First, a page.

Parvovirus B19 infection is very common. The childhood illness from parvovirus, erythema infectiosum, is also called fifth disease, from an early 1900s list of childhood illnesses that cause a rash and which included measles, scarlet fever (from strep infection), rubella (German measles), staph skin infection, erythema infectiosum and roseola.
Q: More than a year ago I began to have easy bruising, visual changes, intense fatigue, swollen glands, swollen lymph nodes, myoclonic jerks and muscle fasciculations. Other symptoms emerged, but, thankfully, everything has finally become less severe, although has not yet completely resolved. I tested positive for parvovirus B19; can all this be from parvovirus?
A: Parvovirus B19 infection is very common; 5 percent to 10 percent of 5-year-olds have had this infection, and this rises to 50 percent by age 15, 60 percent by age 30 and 90 percent by age 60.
Parvovirus is very contagious; it is spread like many other viruses, from the mucus and sputum of infected patients who sneeze and cough. It is estimated that over 50 percent of susceptible household contacts of an infected person also become infected.
The childhood illness from parvovirus, erythema infectiosum, is also called fifth disease, from an early 1900s list of childhood illnesses that cause a rash and which included measles, scarlet fever (from strep infection), rubella (German measles), staph skin infection, erythema infectiosum and roseola. The classic symptoms of childhood fifth disease are "flu-like": runny nose, low-grade fever, cough and not feeling well.
Some kids who get fifth disease develop a rash of rosy red cheeks that looks like they were slapped in the face (usually both sides), so fifth disease is sometimes called slapped cheek disease. The rash may spread to the arms and legs. For the overwhelming majority of kids this is a mild, self-limited illness.
Although many adults infected with parvovirus B19 have mild or no symptoms, there can be complications, sometimes severe. These can include inflammation of the joints (arthritis), the heart (myocarditis) and/or other organ involvement.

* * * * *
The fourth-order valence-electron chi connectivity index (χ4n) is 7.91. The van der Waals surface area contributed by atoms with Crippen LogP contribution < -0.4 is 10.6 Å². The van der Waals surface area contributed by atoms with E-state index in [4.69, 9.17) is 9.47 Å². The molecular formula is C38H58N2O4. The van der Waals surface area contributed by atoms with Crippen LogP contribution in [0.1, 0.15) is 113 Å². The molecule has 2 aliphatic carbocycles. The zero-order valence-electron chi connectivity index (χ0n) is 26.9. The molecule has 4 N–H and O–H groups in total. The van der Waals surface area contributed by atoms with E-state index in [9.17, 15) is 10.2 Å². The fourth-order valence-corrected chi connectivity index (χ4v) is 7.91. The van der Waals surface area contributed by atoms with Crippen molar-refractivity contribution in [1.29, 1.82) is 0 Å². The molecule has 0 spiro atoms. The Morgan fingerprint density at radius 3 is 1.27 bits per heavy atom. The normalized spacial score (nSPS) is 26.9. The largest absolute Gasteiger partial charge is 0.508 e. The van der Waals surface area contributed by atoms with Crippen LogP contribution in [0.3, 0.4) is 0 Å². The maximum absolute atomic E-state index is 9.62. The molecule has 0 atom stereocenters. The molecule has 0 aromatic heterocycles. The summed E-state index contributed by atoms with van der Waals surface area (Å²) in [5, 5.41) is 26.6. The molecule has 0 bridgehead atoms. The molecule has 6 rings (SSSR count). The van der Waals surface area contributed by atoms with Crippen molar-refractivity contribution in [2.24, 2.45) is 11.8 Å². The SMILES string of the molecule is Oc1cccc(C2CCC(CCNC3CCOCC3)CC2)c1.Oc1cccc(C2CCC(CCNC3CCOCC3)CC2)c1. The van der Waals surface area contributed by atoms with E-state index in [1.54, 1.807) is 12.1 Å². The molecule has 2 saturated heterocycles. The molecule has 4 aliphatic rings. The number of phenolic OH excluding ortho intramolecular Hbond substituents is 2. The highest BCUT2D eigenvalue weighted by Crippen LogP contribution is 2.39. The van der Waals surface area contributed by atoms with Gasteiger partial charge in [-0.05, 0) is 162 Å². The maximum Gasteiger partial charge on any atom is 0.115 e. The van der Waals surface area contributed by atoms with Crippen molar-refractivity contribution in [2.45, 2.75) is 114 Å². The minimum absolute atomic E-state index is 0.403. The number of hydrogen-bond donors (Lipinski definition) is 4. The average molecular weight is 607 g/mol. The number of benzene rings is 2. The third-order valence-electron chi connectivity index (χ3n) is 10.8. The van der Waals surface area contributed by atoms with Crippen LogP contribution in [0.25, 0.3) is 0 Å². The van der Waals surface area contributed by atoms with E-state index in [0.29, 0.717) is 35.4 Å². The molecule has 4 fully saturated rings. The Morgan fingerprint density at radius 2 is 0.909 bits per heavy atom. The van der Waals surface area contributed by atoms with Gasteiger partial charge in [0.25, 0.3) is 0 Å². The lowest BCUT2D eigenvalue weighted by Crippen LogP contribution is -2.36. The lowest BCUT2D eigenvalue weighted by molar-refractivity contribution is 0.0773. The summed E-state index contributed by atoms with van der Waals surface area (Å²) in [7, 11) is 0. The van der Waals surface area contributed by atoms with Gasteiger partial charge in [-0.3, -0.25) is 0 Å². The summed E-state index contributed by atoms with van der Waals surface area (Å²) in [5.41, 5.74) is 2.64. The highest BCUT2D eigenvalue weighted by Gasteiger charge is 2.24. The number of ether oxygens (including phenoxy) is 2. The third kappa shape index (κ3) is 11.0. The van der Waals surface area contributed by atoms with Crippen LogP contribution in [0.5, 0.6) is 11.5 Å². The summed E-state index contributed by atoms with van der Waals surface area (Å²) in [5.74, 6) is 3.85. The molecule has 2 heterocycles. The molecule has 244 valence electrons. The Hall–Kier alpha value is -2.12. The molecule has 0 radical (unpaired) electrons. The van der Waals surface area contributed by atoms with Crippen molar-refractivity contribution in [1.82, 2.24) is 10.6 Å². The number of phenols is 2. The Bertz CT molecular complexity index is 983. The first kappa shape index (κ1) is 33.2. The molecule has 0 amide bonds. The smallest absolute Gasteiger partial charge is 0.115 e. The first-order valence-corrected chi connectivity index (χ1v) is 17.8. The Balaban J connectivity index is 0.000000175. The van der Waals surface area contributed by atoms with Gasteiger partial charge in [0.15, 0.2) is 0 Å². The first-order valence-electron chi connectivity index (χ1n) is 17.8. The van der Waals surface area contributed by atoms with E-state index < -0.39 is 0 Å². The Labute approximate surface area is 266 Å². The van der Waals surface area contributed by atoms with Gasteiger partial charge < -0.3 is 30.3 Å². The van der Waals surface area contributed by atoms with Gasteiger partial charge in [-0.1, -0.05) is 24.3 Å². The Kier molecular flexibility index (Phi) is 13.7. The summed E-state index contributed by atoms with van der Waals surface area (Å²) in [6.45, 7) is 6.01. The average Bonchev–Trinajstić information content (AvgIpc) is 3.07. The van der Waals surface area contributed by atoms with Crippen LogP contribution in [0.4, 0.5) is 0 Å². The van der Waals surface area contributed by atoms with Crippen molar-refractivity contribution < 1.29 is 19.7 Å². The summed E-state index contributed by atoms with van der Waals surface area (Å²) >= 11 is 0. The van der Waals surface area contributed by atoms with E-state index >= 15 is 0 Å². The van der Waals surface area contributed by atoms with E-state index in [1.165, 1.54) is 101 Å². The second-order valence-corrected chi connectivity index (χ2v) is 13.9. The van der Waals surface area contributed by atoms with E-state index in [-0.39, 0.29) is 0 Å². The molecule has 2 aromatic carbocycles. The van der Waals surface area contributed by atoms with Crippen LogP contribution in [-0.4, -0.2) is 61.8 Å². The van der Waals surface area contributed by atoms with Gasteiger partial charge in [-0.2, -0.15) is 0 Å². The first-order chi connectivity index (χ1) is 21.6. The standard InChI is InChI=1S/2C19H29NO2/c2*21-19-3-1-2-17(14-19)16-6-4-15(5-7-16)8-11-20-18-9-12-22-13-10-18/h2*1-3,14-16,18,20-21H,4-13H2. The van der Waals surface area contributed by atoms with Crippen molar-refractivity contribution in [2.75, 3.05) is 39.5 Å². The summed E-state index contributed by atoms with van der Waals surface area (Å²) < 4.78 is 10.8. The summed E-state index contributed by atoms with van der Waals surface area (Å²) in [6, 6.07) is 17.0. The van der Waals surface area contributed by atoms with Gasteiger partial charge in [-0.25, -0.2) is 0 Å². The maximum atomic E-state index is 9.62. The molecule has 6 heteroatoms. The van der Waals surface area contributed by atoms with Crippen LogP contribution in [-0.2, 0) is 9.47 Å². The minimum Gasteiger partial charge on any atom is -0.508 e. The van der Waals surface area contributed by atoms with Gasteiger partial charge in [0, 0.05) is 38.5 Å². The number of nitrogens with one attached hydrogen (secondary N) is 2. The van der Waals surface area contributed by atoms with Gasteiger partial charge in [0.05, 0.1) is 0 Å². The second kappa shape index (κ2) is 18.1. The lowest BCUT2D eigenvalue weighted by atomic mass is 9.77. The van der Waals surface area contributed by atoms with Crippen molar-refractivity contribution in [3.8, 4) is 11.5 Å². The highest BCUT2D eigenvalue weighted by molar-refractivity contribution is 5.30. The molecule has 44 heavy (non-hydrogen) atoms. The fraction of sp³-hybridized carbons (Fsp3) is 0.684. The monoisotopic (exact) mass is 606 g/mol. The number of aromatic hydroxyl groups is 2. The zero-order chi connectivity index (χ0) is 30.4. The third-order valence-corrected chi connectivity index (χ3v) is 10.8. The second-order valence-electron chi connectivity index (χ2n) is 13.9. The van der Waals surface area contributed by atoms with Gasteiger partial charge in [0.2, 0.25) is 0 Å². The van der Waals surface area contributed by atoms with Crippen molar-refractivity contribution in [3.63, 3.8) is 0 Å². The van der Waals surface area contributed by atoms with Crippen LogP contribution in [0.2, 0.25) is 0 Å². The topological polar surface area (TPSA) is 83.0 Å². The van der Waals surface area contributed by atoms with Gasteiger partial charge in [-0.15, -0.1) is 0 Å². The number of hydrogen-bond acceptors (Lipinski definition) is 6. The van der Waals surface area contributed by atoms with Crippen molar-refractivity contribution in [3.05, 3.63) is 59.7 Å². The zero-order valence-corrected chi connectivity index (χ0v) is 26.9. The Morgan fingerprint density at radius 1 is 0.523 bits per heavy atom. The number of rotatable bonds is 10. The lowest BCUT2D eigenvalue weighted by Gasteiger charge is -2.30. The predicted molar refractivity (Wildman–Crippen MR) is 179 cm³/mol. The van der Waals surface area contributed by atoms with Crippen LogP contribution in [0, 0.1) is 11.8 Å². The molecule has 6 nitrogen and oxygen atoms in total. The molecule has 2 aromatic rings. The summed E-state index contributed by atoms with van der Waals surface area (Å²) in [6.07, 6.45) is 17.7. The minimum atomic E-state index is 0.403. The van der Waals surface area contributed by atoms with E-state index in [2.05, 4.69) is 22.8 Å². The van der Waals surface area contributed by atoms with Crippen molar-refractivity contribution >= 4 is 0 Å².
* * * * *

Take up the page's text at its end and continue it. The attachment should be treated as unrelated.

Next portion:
Pregnant women who become infected can pass the infection on to the fetus growing inside them; this can sometimes cause the fetus to stop producing red blood cells and they may develop hydrops fetalis, a condition where fluids seep into their body tissues and cavities because of the very low levels of blood keeping the fluids inside their blood vessels. This condition can lead to the death of the fetus.
People with certain red blood cell disorders, such as sickle cell disease, hereditary spherocytosis or thalassemia, who are also infected with parvovirus B19 can develop an aplastic crisis, where the bone marrow stops producing blood cells. This can be severe and cause complications, often requiring transfusions and other treatments.
People with weakened immune systems can develop a chronic condition after parvovirus infection, leading to chronic low blood count and/or other conditions.
Possibly because of improved tests to diagnose parvovirus (such as PCR testing), it has become evident that parvovirus infection can also be associated with the development of autoimmune diseases, such as dermatomyositis, mixed connective tissue diseases, lupus-like seronegative arthritis and others. In these cases it is theorized that the body's immune response to the virus cross reacts with normal body proteins, causing the body to "attack" itself (this is what an autoimmune disease is).
As with many autoimmune diseases, the symptoms can be quite variable. Rashes, fatigue, joint problems, connective tissue problems and effects from essentially any body organ can occur. I could not find any specific estimates on how common parvovirus-associated autoimmune diseases are, but because of limited testing and even limited knowledge of this possibility, these may be more common than is presently realized.
I did not find any studies of the efficacy of any particular treatments for parvovirus-associated autoimmune diseases but, in general, physicians have treated these similarly to other autoimmune diseases, utilizing treatments to modify the body's immune response. There are case reports noting treatment with immunoglobulin may be beneficial, but these are not controlled clinical trials.
People with persistent, variable, puzzling symptoms should discuss their condition with their health care provider. If indicated, they may be referred to a rheumatologist to be evaluated for autoimmune conditions. Hopefully we will continue to learn more about these types of illnesses so we will be better able to help those with them in the future.
Jeff Hersh, Ph.D., M.D., F.A.A.P., F.A.C.P., F.A.A.E.P., can be reached at DrHersh@juno.com.